Here's the (admittedly odd) scenario:
1. An American citizen takes a trip overseas to beat up or otherwise abuse his alien step-parent or step-parents, or maybe his alien biological parent or parents. (Let's call it a totally regrettable and very, very specialized form of tourism.)
2. The abused alien step-parent or parent survives the abuse and then consults a U.S. immigration lawyer, and learns that because of the abuse, or maybe alleged abuse, the abusee, if that is a word, can file for immigration to the United States and receive a quick (but lifelong) green card as an "immediate relative of a U.S. citizen."
3. Apparently deciding that this is an important flow of migrants, and the definitions of "parents" are not sufficiently clear, USCIS issues a Policy Memorandum on the subject and places the revised section – a seven-page, single-spaced document – into the Adjudicator's Field Manual, the bible of USCIS' decision-makers. The AFM revision, issued on August 30, can be seen here. It is Policy Memorandum 602-0046.
How often did the odd scenario outlined above actually occur during the last fiscal year?
Well, USCIS gets coy on this point, and while numbers of immigrants are routinely listed for groups of them (in Table 7 of the 2010 Yearbook of Immigration Statistics) we do not see a number for this category; instead, we see the notation "D".
You look at the footnote to the table regarding "D" and you find another indication of the agency's bizarre privacy policies; the text reads: "Data withheld to limit disclosure." I have never been able to understand the rationale of this policy.
One can tell from reading the Yearbook that it is OK to use the numbers three (or more) in the tables, but there are never indications of one or two. The concept of zero is expressed by a dash. So, D must equal one or two.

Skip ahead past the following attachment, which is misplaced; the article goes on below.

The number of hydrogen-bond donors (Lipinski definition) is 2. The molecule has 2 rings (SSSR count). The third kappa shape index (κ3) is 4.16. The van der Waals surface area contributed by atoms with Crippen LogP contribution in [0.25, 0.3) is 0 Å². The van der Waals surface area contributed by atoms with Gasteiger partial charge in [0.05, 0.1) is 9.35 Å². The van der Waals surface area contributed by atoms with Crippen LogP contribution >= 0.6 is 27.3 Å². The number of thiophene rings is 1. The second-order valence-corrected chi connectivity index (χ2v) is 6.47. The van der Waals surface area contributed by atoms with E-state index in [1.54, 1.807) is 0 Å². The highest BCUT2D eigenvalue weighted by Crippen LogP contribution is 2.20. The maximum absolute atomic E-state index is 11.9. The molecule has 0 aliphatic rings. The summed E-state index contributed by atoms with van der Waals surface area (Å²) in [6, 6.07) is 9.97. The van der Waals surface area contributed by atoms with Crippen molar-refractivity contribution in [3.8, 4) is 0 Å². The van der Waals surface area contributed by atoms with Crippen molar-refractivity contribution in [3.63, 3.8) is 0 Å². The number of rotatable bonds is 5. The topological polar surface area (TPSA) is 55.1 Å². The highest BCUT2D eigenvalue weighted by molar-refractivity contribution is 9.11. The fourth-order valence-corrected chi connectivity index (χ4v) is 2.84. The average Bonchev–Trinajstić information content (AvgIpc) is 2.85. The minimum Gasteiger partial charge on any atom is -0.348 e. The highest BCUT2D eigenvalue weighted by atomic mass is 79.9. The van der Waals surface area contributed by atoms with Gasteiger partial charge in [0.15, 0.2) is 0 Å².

That's how many – one or two – abused alien parents and/or step-parents immigrated to the U.S. in this category in fiscal year 2010.
I have previously pointed out similar wastes of staff time to work out the regulations and related documents for no more than 20 temporary residents of the Commonwealth of the Northern Marianas who were, simultaneously, judged to be rich enough to be investors but poor enough not to have to pay USCIS registration fees.
And for the one or two overseas alien parental abusees in this case, we have the long USCIS document which must have been written by specialists, and cleared by lawyers, and sent to the staff, and sent to the rest of us by the Office of Public Engagement. And printed with paper and ink, and on the internet.
To be perfectly fair, 29 aliens living in the U.S., either illegally or as temporary nonimmigrants, also took advantage of this quirk of the law in FY 2010 to adjust to green card status. In the prior year it had been seven immigrants and ten adjustees, so the parental-abuse-leading-to-green-card problem is apparently increasing, from a total of 17 in FY 2009 to a total of either 30 or 31 in FY 2010.
The abused alien parents, incidentally, receive these benefits as a result of their inclusion in a much broader group of abused relatives of U.S. citizens, notably battered and abused alien spouses, mostly wives, of U.S. citizens. Where ever possible, USCIS uses the term "self-petitioning" rather than "abused."
The Policy Memorandum of immediate interest leans heavily toward clarifying step-parents' eligibility for this peculiar immigration pathway, as USCIS apparently wants to make sure that no opportunity, however obscure, to increase the total number of immigrants to the U.S., goes unused. There are no statutory numerical limits for the admissions of immediate relatives of U.S. citizens.
I would prefer that all this executive time were spent on something more significant.